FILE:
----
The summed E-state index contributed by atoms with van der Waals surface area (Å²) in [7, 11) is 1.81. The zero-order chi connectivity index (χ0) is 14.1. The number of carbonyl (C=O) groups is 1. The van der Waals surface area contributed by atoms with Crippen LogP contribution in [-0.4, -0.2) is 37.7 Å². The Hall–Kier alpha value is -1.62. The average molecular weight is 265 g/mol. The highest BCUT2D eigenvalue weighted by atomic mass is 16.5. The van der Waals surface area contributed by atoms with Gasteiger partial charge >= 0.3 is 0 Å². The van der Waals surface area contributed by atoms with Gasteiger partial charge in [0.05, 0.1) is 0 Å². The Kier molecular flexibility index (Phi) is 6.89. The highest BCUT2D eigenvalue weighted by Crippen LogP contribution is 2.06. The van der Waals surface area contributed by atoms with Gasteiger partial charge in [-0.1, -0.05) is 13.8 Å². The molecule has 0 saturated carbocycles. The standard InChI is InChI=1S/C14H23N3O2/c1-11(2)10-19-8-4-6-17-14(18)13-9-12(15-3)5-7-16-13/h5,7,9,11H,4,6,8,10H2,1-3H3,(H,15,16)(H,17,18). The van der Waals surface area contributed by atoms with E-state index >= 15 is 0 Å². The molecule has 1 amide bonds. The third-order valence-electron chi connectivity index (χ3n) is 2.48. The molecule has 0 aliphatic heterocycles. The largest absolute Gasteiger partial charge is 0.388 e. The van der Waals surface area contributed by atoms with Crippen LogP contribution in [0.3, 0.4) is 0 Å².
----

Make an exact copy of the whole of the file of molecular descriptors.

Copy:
The summed E-state index contributed by atoms with van der Waals surface area (Å²) in [7, 11) is 1.81. The zero-order chi connectivity index (χ0) is 14.1. The number of carbonyl (C=O) groups is 1. The van der Waals surface area contributed by atoms with Crippen LogP contribution in [-0.4, -0.2) is 37.7 Å². The Hall–Kier alpha value is -1.62. The average molecular weight is 265 g/mol. The highest BCUT2D eigenvalue weighted by atomic mass is 16.5. The van der Waals surface area contributed by atoms with Gasteiger partial charge >= 0.3 is 0 Å². The van der Waals surface area contributed by atoms with Gasteiger partial charge in [0.05, 0.1) is 0 Å². The Kier molecular flexibility index (Phi) is 6.89. The highest BCUT2D eigenvalue weighted by Crippen LogP contribution is 2.06. The van der Waals surface area contributed by atoms with Gasteiger partial charge in [-0.1, -0.05) is 13.8 Å². The molecule has 0 saturated carbocycles. The standard InChI is InChI=1S/C14H23N3O2/c1-11(2)10-19-8-4-6-17-14(18)13-9-12(15-3)5-7-16-13/h5,7,9,11H,4,6,8,10H2,1-3H3,(H,15,16)(H,17,18). The van der Waals surface area contributed by atoms with E-state index >= 15 is 0 Å². The molecule has 1 amide bonds. The third-order valence-electron chi connectivity index (χ3n) is 2.48. The molecule has 0 aliphatic heterocycles. The largest absolute Gasteiger partial charge is 0.388 e. The van der Waals surface area contributed by atoms with Crippen LogP contribution in [0.3, 0.4) is 0 Å².